The press suffered some short-term problems also - the Irish News was closed down until 14 February. The Belfast Telegraph was closed for a week and the Belfast News Letter missed a single issue, but the Northern Whig did somehow manage to keep going, though reduced in size and in circulation. In order to maintain the flow of news and information, The Strike Committee published their own newspaper, the Belfast Strike Bulletin from Artizans’ Hall on Garfield Street. You can see an original copy of the 3rd issue of this Bulletin here at the Linen Hall Library. Other issues were definitely produced during the strike but I can’t say for certain where exactly the other original copies might exist. There is one copy at the Public Record Office but it happens to be the same issue as the copy at the Linen Hall.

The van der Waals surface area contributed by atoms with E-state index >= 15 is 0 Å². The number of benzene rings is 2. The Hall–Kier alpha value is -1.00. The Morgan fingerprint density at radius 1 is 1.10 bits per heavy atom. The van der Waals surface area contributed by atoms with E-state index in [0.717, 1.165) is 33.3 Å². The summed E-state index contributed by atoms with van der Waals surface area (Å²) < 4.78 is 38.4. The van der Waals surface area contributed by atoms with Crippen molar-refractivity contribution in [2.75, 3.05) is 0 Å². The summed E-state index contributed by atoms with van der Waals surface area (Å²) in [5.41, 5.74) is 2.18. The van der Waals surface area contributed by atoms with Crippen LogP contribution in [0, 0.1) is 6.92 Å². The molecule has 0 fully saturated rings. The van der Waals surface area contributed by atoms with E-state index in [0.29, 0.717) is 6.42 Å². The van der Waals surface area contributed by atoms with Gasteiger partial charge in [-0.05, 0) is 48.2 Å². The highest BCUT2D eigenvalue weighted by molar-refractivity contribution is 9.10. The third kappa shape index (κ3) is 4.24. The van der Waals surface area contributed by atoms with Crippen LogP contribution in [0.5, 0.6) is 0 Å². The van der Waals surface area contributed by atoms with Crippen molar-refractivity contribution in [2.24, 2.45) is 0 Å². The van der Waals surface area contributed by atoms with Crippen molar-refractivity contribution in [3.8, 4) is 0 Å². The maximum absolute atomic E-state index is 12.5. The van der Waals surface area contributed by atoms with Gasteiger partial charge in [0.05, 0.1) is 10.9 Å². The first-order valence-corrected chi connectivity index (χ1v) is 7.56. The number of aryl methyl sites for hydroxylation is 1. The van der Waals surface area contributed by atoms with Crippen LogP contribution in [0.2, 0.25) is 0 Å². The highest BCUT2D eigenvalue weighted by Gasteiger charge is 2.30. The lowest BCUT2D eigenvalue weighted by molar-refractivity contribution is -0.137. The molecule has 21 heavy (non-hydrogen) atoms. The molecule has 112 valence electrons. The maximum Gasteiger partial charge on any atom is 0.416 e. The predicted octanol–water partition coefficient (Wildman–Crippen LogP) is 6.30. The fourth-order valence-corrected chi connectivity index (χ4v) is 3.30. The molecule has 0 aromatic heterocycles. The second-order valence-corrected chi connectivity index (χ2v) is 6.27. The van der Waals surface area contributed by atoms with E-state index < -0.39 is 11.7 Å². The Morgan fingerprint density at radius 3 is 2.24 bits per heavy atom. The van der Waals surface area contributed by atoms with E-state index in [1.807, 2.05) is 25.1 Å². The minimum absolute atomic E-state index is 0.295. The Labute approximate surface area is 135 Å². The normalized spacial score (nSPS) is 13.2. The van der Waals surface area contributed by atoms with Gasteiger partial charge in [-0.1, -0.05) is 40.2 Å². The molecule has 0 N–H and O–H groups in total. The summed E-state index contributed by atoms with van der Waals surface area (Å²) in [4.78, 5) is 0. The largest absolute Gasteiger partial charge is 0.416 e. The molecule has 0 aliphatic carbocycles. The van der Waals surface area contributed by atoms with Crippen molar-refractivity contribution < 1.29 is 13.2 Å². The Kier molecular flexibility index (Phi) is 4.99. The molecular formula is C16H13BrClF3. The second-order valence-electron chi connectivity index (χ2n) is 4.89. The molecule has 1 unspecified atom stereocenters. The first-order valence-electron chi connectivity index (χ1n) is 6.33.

On closer inspection, though, it’s a curious little publication – only 4 pages long but laced with fighting talk and high aspiration. To quote from it at length: ‘Readers will observe our little paper is growing. It was a humble little sheet at first, but it always contained the real stuff. We intend to make it a much bigger thing. We are going to place it among the best periodicals published. We hope in time that it will take the place, in the workers’ hands, of those rags which seize every opportunity of misrepresenting the workers, of pouring abuse upon their motives and of hurling contempt at their efforts when an attempt is being made to lighten the intolerable burden which Labour has had to support in the past. We anticipate in the near future being able to put into the hands of the public a much better paper than any hitherto produced in Belfast, and as a result we shall have the only paper produced’.